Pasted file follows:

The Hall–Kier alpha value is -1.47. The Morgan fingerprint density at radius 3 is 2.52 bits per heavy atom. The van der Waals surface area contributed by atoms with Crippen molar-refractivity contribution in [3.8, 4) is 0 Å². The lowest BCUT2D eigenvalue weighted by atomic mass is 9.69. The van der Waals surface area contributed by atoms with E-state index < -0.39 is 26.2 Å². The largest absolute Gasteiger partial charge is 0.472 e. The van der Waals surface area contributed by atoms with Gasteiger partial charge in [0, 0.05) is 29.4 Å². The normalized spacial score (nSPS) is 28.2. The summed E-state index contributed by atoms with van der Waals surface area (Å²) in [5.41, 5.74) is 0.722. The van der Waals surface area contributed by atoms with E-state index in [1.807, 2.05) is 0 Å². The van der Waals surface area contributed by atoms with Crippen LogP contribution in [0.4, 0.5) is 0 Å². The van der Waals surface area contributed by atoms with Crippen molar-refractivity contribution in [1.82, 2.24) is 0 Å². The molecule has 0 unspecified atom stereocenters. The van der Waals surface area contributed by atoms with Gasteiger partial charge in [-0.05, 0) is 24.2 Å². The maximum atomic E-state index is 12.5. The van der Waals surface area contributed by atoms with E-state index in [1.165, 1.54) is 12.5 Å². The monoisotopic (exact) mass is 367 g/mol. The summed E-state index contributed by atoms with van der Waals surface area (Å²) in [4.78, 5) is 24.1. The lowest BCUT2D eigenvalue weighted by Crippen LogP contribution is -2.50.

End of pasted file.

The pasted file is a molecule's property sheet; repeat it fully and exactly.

The Hall–Kier alpha value is -1.47. The Morgan fingerprint density at radius 3 is 2.52 bits per heavy atom. The van der Waals surface area contributed by atoms with Crippen molar-refractivity contribution in [3.8, 4) is 0 Å². The lowest BCUT2D eigenvalue weighted by atomic mass is 9.69. The van der Waals surface area contributed by atoms with E-state index < -0.39 is 26.2 Å². The largest absolute Gasteiger partial charge is 0.472 e. The van der Waals surface area contributed by atoms with Gasteiger partial charge in [0, 0.05) is 29.4 Å². The normalized spacial score (nSPS) is 28.2. The summed E-state index contributed by atoms with van der Waals surface area (Å²) in [5.41, 5.74) is 0.722. The van der Waals surface area contributed by atoms with E-state index in [1.807, 2.05) is 0 Å². The van der Waals surface area contributed by atoms with Crippen LogP contribution in [0.4, 0.5) is 0 Å². The van der Waals surface area contributed by atoms with Crippen molar-refractivity contribution in [1.82, 2.24) is 0 Å². The molecule has 0 unspecified atom stereocenters. The van der Waals surface area contributed by atoms with Gasteiger partial charge in [-0.05, 0) is 24.2 Å². The maximum atomic E-state index is 12.5. The van der Waals surface area contributed by atoms with E-state index in [1.165, 1.54) is 12.5 Å². The monoisotopic (exact) mass is 367 g/mol. The summed E-state index contributed by atoms with van der Waals surface area (Å²) in [4.78, 5) is 24.1. The lowest BCUT2D eigenvalue weighted by Crippen LogP contribution is -2.50.